“Welcome home Tom. It’s a little cold. Would you like me to put the heating on?
My house can talk. And text.
OK, it’s not my actual house. That would be weird. It’s an instance of Home Assistant, the rapidly-evolving open-source home automation software. Following a little configuration work over the Christmas break, I can now converse with my ‘house’ using Telegram, the WhatsApp-like messaging service. My house tells me things, like when people are arriving or leaving, and it can take instructions, like turning on lights, music or the heating.
Over time I can add more services. I’m thinking of a concierge service for visitors might be quite cool: something that sets up their Wi-Fi and gives them access to the house’s services.
What’s the point of this?
For me this is a rudimentary and very small scale example of what I mean when I talk about ‘living cities’. Living cities are what happens when you bring together sensors, actuators and intelligence to start to respond to the needs of citizens. When you go beyond just ‘smart’ to bring some warmth and engagement.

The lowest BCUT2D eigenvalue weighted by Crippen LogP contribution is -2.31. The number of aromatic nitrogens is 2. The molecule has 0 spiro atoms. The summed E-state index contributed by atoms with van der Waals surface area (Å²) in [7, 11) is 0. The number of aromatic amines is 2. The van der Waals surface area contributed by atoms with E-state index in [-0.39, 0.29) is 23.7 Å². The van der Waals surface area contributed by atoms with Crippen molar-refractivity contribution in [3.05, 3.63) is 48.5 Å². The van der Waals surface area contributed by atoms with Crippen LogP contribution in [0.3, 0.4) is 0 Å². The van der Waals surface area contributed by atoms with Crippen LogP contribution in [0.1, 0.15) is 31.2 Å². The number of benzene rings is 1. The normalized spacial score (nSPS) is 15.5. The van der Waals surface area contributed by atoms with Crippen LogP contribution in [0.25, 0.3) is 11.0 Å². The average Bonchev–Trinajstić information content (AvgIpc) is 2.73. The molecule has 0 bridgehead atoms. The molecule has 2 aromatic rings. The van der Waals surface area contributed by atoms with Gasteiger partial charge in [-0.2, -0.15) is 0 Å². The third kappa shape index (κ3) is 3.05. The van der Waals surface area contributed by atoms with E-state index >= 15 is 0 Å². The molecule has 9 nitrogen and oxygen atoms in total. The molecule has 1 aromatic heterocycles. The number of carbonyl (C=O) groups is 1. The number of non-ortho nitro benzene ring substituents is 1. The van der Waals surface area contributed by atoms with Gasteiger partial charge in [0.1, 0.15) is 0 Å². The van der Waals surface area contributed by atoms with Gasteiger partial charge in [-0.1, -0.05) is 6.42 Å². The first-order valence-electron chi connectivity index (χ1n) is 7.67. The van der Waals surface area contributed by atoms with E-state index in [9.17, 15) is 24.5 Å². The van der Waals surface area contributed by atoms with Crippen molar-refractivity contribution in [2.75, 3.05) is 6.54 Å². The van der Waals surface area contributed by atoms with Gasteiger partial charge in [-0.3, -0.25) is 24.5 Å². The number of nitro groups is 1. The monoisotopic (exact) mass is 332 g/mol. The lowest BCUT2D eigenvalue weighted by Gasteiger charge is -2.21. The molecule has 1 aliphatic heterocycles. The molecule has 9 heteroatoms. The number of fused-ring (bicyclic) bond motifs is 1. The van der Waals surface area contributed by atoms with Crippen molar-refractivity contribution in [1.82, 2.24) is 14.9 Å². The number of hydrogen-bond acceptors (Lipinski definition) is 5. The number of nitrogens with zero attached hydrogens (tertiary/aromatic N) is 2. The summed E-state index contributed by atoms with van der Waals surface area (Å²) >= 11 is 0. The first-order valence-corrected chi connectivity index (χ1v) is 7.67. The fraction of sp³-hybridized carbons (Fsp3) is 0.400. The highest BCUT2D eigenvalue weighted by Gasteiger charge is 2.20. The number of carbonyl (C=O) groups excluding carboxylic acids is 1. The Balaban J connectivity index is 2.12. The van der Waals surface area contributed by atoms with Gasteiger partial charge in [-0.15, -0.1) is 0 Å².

There’s no real intelligence in my system — it’s entirely driven by events triggering certain messages. But even with this very simple technology, the house can start to engage with my needs and respond to them in a much more human way than it otherwise might. It can know that I usually like a certain temperature. That I like a certain playlist when I’m cooking, or the lights a certain way when watching a film. And it can tell me that it knows, in quite a natural fashion, and offer solutions to me at appropriate moments.
To truly fit my definition of a ‘living’ system, my house would need ‘real’ intelligence: perhaps predicting needs I hadn’t explicitly expressed. And it would need to be able to evolve its behaviours — and even its physical space — to better meet those needs. Sadly, I can’t 3D-print walls yet. But it’s easy to see that technology coming.
In the meantime, it’s nice having a house that can look after itself. And me.